When Bono helped recruit Henry M. Paulson Jr., the former Treasury secretary and Goldman Sachs chief, to join TPG’s impact investing initiative, part of the pitch from the musician-activist-investor was that a private equity fund focused on fighting climate change could be big. He was right.
The TPG Rise Climate fund announced on Tuesday that it has raised $5.4 billion, which would make it the largest climate-focused fund in the world. The fund, which counts a TPG co-founder, Jim Coulter, as its managing partner, would rank as the 25th-largest private equity fund out of more than 1,200 raised this year, according to PitchBook. It has a cap of $7 billion, so it could get bigger by the time it closes in the fourth quarter of the year.
Unusually, Rise Climate’s investors aren’t simply the big pension funds. Investors include Apple, General Motors, Nike, FedEx, Honeywell and roughly three dozen other large corporations, which collectively are contributing about $1 billion. Corporations rarely invest in private equity funds, so their participation underscores the demand by both investors and companies to find climate solutions.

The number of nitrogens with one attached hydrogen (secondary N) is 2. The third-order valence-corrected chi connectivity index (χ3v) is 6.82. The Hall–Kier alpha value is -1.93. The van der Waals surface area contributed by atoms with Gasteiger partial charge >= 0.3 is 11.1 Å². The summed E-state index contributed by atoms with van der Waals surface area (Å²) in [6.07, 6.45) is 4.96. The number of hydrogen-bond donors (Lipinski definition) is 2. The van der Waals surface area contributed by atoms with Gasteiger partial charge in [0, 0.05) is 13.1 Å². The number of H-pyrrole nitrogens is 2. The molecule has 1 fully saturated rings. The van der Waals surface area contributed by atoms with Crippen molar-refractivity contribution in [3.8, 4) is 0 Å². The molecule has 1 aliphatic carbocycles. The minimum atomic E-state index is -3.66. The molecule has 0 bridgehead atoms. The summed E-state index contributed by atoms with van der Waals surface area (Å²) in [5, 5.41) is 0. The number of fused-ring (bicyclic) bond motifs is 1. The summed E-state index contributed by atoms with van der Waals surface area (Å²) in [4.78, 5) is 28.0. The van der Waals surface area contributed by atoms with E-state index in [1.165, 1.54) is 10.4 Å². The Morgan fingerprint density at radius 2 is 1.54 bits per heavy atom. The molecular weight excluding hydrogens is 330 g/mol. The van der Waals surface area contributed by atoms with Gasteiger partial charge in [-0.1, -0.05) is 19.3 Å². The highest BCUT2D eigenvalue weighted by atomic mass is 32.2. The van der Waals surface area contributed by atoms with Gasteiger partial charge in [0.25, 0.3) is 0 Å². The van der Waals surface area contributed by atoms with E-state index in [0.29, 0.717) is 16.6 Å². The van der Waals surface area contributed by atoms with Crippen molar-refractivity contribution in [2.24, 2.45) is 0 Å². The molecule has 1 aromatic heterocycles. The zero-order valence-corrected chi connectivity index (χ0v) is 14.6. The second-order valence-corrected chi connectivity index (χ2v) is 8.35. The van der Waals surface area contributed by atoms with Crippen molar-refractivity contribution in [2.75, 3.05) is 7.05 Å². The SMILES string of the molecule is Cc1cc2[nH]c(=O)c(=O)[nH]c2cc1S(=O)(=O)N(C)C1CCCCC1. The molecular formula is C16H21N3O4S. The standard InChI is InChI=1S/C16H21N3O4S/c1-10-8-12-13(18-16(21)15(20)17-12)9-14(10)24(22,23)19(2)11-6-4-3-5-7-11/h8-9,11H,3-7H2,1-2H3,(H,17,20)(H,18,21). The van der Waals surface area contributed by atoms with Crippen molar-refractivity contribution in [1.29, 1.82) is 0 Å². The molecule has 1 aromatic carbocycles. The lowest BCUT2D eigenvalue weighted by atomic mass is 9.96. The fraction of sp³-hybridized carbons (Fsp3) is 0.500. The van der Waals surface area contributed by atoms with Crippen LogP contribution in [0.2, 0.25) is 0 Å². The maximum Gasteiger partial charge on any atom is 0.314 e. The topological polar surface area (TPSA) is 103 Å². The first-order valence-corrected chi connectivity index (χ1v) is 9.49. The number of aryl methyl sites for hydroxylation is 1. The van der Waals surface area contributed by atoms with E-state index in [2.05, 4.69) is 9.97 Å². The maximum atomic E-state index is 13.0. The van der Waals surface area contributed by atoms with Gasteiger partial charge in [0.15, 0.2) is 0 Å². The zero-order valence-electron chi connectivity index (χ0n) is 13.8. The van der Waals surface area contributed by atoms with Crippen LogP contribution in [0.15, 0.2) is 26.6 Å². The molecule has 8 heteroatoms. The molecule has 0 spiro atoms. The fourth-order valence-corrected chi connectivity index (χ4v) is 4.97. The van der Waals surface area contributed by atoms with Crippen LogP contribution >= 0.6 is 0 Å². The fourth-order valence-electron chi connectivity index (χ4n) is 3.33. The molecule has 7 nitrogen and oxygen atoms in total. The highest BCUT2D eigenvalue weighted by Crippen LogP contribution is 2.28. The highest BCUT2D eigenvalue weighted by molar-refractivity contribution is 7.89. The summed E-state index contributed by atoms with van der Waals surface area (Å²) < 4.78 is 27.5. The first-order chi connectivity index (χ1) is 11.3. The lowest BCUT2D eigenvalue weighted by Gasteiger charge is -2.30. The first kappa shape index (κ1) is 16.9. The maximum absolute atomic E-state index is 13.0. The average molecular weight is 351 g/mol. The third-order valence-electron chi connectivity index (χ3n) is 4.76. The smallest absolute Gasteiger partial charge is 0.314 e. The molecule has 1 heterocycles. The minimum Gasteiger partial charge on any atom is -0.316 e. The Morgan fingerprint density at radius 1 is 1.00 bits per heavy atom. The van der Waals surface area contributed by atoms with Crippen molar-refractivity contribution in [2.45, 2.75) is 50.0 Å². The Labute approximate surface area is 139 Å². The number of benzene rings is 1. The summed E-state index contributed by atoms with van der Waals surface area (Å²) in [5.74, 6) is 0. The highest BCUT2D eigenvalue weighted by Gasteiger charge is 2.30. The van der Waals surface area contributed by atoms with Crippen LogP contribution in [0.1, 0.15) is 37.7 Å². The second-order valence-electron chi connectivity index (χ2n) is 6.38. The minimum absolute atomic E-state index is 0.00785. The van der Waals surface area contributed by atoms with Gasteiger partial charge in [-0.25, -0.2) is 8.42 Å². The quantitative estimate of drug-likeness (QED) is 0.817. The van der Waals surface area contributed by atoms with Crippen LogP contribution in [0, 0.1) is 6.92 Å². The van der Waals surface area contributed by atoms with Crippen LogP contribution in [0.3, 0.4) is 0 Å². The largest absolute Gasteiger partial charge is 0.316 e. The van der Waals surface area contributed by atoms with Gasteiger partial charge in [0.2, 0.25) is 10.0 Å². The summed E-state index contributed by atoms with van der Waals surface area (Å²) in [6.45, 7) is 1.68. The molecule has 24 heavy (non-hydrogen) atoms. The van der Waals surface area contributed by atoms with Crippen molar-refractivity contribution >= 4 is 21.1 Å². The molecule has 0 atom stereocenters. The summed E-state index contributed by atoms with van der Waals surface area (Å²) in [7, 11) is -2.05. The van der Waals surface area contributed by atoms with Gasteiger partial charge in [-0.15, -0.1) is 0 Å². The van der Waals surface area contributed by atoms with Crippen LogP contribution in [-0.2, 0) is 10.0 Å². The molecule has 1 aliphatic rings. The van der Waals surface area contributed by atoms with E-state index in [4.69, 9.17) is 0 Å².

The companies that invested in the fund are likely to have access to many of the businesses that TPG invests in, helping them grow, and potentially validating them. TPG said Rise Climate would be focused on companies that can “enable carbon aversion in a measurable way.”
Earlier this year, Mr. Paulson told DealBook that for a fund focused on sustainability to sustain itself, it had to produce returns that were competitive with other private equity investments. “The market will not scale for concessionary or subsidized returns,” he said. He will have to prove the returns, but so far scale does not seem to be a challenge.